The female Cinnamon Teal is missing this morning, but the female Vermillion Flycatcher has arrived, to drive into a frenzy the boys who’ve been here for a while bach’ing it.  A frog swims off from the bank in water gone opaque, bright olive green with algae.  A large hawkmoth with bright hindwings striped pink, and brown mottled forewings, and long white antennae ending in black knobs, swings right past the truck windshield, drops to the rippled surface, hovers flat and drops its proboscis and drinks and drinks.  It’s only the second time I’ve ever seen one do this, the first was of another species, the White-lined Sphinx, over a pool of the San Pedro years ago.

Full sized, mottled-brown grasshoppers appear again, and comes for Spring a single Rough-winged Swallow who glides low over sunny, windy pastures.  Malta Star Thistle has exploded in three of those pastures, to give yet another year the horrid, mind-numbing chore of trying to rid ourselves of them, and I try painting undiluted white vinegar across their leaves with a brush to see if that could burn them out “organically” … Foxtail grass also overnight has started to show their flat, feather-edged paddles of inflorescences held outwards on the ground, bringing to mind that a fretful time will come when those spikes become sharp and dried and endanger the jaws and tender cheeks of the cattle.  More Cottonwood leaves unfurling, moving towards Summer shade … this seems to have come on here in this Once and Future Sonora even earlier than I’d seen it in Alamos, far to the south in Old Mexico.

February 12th

The Mourning Cloak, in so many other places the harbinger of Spring, appears today as if its alarm clock hadn’t gone off and everyone else has arrived already, but no matter, seeing the first of them will always give thrill to a naturalist’s inner child, and stoke memories. Red-brown dragonflies with blue-tinted wings are buoyed on air that already approaches what are summer temperatures in many places, and I wonder if we won’t hit 80 degrees today. A bobbing out there on the water, and a sending out of rings of tiny waves in all directions catches my eye: a large moth, on its back (the Lepidopteran Backstroke, I suppose) is trying to get to a bank, but how did it just fall into The Stockpond? What beauty … with forewings having two diagonal white bars across them over gray, pink lower underwings, a bright red-brown body. This must be the Tricolor Buckmoth, a species special to the Greater Southwest on both sides of The Border from Carlsbad through Sonora to the Baja and Arizona.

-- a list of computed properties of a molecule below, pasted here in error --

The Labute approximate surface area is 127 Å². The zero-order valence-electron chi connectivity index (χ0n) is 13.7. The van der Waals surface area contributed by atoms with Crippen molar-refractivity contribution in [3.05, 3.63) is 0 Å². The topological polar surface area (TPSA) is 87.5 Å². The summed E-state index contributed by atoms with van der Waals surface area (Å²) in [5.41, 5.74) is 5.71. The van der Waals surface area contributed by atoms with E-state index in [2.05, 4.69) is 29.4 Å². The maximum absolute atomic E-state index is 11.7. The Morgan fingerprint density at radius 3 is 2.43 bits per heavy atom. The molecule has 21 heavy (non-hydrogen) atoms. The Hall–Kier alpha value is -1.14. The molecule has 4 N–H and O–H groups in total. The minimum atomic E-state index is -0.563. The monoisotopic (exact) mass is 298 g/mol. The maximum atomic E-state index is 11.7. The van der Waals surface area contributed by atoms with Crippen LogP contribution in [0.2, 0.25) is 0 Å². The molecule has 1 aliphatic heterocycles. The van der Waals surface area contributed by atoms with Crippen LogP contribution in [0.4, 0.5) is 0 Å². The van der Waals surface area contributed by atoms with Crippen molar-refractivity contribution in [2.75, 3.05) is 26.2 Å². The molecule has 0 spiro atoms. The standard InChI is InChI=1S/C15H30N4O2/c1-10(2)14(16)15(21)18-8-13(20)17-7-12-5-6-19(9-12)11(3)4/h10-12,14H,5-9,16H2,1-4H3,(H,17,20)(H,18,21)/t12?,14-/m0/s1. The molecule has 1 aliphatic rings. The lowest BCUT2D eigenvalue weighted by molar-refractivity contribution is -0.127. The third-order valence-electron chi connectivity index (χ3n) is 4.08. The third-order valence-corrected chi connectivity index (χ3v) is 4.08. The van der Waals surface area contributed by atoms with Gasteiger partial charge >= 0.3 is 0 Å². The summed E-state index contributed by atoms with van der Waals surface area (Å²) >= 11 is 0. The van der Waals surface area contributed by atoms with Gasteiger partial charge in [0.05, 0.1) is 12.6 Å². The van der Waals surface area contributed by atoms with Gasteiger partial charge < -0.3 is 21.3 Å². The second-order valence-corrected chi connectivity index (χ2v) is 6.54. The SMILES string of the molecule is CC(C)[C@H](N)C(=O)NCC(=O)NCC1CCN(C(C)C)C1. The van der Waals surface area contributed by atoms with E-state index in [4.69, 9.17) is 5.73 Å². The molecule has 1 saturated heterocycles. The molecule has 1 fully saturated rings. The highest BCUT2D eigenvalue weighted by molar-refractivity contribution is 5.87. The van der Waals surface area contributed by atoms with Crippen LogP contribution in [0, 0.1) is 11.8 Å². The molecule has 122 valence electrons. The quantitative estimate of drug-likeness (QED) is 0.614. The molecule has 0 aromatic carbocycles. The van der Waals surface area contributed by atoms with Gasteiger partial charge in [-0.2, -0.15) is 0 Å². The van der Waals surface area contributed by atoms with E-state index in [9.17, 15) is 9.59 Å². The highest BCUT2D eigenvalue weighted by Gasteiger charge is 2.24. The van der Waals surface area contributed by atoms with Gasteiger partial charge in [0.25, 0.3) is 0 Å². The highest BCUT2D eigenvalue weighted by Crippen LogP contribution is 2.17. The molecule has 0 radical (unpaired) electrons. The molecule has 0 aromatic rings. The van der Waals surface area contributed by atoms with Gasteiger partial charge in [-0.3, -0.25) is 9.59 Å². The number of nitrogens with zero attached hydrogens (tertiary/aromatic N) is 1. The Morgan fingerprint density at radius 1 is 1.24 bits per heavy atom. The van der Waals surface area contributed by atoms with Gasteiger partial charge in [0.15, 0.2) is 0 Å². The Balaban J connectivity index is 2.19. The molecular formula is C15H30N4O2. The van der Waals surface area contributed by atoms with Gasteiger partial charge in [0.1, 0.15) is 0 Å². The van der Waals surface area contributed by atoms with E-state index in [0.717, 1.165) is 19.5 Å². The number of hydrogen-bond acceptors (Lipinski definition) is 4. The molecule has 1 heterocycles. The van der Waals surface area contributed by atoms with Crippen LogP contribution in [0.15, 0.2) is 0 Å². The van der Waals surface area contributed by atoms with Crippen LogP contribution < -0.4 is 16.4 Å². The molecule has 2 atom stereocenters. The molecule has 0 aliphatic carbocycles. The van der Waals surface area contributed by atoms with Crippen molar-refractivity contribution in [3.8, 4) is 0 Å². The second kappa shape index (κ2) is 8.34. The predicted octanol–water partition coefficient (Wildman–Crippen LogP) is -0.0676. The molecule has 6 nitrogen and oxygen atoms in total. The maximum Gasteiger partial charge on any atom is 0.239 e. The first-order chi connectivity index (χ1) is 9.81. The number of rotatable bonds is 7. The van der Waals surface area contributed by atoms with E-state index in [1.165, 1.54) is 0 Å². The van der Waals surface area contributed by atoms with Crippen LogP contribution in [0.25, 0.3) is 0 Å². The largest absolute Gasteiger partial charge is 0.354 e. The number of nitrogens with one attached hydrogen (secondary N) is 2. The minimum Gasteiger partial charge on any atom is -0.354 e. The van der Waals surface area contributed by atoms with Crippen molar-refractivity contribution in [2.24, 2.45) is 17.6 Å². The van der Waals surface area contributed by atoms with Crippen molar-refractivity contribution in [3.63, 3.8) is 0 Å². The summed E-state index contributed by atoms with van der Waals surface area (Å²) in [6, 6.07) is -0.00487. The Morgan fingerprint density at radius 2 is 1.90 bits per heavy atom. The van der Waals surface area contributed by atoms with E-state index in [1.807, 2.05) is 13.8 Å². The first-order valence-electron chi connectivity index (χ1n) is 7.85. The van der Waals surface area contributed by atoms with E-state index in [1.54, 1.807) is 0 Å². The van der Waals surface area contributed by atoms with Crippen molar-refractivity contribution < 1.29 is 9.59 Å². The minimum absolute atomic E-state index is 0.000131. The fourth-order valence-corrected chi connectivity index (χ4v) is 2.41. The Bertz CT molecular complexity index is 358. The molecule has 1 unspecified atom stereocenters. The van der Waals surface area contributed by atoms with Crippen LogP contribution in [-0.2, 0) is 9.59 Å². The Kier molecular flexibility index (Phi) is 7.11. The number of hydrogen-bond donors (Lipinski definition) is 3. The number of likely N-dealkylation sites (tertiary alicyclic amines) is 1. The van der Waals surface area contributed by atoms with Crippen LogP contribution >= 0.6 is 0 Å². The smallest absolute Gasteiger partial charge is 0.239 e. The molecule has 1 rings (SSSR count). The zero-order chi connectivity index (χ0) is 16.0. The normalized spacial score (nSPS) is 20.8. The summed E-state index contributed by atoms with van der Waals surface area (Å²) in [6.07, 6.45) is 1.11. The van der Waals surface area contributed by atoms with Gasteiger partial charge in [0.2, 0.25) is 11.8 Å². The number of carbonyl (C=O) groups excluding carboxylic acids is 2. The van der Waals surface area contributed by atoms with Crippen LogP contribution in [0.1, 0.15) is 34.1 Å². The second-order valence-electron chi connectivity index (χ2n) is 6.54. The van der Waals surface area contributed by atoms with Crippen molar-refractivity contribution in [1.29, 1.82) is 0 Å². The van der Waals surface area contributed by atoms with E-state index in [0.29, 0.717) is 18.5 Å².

The tiny grasshoppers in their thousands are still on the irrigation hoses.

A pair of Red-tailed Hawks swing in tandem, mirror each others steps and romantic dance moves in what I can only think is honeymoon glee and grace. They race across the fields and then in a couple of broad circles high and then low shoot into the Saguaro Canyon and out of it again, come over me, bank hard and head back to the dividing ridges. Their shadows, cast sideways by the horizontal light of late day, race up, up and up the slope and close in on the pair they’re chasing, until those shadows meet the birds and fold themselves into them them as the hawks come almost to brush the ground at the rocky crest, and vanish then down into the next canyon.

January 26, 2014

The dust is pocked with rain drops, but it’s only a tease.  It seems the winter rains, which were so “promising”, will fail us this year and meanwhile the daily temperatures are in subtle, upward swing.

Saltweed is three to four inches tall already: green, purple, and gray.  They’re not the only thing that is brightening: first-winter Gray Flycatchers are losing now their olive wash and taking on the much clearer gray plumage for which they’re named.

A Leaf Bug the likes of which I’ve never seen sits on an irrigation hose, its body a perfect brown leaf, curled up around the edges and even presenting a central vein–and what look like formidible retracted fangs!  The tiny dark grasshoppers are back on those hoses after an absence of a few weeks; they’ve been waiting out the cold somewhere.

January 3, 2014

Or–can Winter be denied? A Bronze Dragonfly zooms over the water, past a single Green-winged Teal stretching its wings and flashing the radiant-cut emerald of a wing speculum. The duck doesn’t fly off when I pull up to the bank, which isn’t like this species that is normally wilder than wild.

The irrigation hoses are peppered with grasshoppers that are not so minute as before–they’re growing. The still unidentified Polka Dot Beetles fly and drop and zoom past, and even the little black spiders of Summer are come back to their perch on those hoses, oh goody, I can be nipped by them in January as well as in June! It is 75 degrees …